Jamaica¹s economic woes have not made life easy for its
banks and conditions are not expected to improve soon.
After struggling through a prolonged recession, last year
Jamaica¹s real GDP grew by 1.5% and is forecast to grow by
just 0.5% this year, according to Fitch, which expects an
average growth rate of 1.0% for 2013-2014.
National Commercial Bank of Jamaica, which had total assets
of J$379.4 billion ($4.23 billion) as of mid-year up by
J$31.5 billion dollars from the year before remains the
country¹s largest player, rendering it best equipped to
handle any further economic deterioration.
NCB accounts for nearly a third of the assets in the banking
system. At the end of the first quarter, it held the largest
market share in loans (38.1%) and deposits (38.4%) in the
commercial banking industry, according to the central bank. It
also has the largest branch network and capital base.
NCB has concentrated recently on developing its retail
operations particularly consumer credit and unsecured
consumer loans, credit cards, mortgages and car loans. Small
and medium-sized business (SME) lending is also growing, which
is a positive sign for the bank, says Theresa Paiz-Fredel, an
analyst at Fitch.
The bank has grown in spite of the country¹s poor
economic activity. Loans were up by 18.4% compared to June last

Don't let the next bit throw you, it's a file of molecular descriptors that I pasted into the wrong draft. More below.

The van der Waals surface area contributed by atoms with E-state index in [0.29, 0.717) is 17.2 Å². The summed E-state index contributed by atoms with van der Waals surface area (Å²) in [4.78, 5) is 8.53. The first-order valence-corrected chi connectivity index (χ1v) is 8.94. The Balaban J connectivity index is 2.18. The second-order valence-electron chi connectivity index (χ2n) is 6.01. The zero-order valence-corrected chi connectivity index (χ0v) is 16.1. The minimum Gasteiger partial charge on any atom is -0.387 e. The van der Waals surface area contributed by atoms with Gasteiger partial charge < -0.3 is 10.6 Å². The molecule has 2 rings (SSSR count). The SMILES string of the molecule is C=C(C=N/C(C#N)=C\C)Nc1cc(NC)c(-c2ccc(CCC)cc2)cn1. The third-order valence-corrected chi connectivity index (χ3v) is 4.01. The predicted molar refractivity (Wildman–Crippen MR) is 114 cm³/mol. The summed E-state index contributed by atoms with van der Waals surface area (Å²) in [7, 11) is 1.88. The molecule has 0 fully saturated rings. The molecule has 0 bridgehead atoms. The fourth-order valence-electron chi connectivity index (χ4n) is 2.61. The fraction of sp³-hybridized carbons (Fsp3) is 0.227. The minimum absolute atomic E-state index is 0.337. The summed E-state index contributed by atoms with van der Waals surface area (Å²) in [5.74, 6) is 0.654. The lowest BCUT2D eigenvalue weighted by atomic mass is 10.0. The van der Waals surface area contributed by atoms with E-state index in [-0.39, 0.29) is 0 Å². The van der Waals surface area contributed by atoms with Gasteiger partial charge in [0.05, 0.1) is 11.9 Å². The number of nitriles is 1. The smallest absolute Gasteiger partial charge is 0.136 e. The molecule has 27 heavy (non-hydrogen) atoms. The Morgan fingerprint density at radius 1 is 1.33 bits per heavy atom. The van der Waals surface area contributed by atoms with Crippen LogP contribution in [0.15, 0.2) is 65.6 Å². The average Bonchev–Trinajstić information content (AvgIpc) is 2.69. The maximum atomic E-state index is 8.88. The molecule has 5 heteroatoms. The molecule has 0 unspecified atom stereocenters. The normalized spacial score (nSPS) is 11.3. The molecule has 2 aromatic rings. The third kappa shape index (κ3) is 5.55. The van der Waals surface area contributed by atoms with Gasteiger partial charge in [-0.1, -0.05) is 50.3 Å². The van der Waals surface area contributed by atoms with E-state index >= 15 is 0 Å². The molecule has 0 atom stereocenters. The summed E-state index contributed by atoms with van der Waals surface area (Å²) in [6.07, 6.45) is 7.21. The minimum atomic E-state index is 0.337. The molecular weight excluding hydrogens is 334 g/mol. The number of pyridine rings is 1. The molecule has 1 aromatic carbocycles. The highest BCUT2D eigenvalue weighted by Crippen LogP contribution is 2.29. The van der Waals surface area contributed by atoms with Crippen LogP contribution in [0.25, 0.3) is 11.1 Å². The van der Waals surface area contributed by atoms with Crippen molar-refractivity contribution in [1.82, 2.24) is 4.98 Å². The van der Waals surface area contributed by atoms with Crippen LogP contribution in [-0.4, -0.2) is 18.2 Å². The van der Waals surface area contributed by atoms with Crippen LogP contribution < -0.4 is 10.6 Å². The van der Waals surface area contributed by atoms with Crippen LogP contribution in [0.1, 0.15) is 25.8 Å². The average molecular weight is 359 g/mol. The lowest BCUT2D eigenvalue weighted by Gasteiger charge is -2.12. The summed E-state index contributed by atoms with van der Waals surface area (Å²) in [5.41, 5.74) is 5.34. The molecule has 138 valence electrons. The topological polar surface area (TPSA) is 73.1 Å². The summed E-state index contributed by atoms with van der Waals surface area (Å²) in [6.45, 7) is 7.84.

year, and non-performing loans stand at 7.1% of gross loans, as
opposed to 7.3% the year before. Deposits were also up 13.3%
from June 2011.
NCB ranks top in loan share, deposits and equity, generally
dominating its market ahead of much smaller banks, Paiz-Fredel
says, noting that foreign banks¹ presence has offered some
competition, though not enough to knock NCB from its perch.
As of March this year, NCB was the leader in terms of loan
market share, at 38.1%, and deposits 38.4% on the commercial
side, according to the bank. Its size means it does not need to
rely on any one specific product area. ³Relative to other
banks in similar markets, NCB¹s income streams are much
more diversified,² Paiz-Fredel says.
While NCB¹s loan portfolio has been highly
concentrated, it is diversifying as corporate lending declines,
Paiz-Fredel says. The bank has also invested in technology and
IT, so its efficiency should improve down the line. NCB says it
plans to continue focusing on deposit portfolio growth.
For the year ahead, it highlights strategic initiatives that
include centralizing underwriting and delinquency management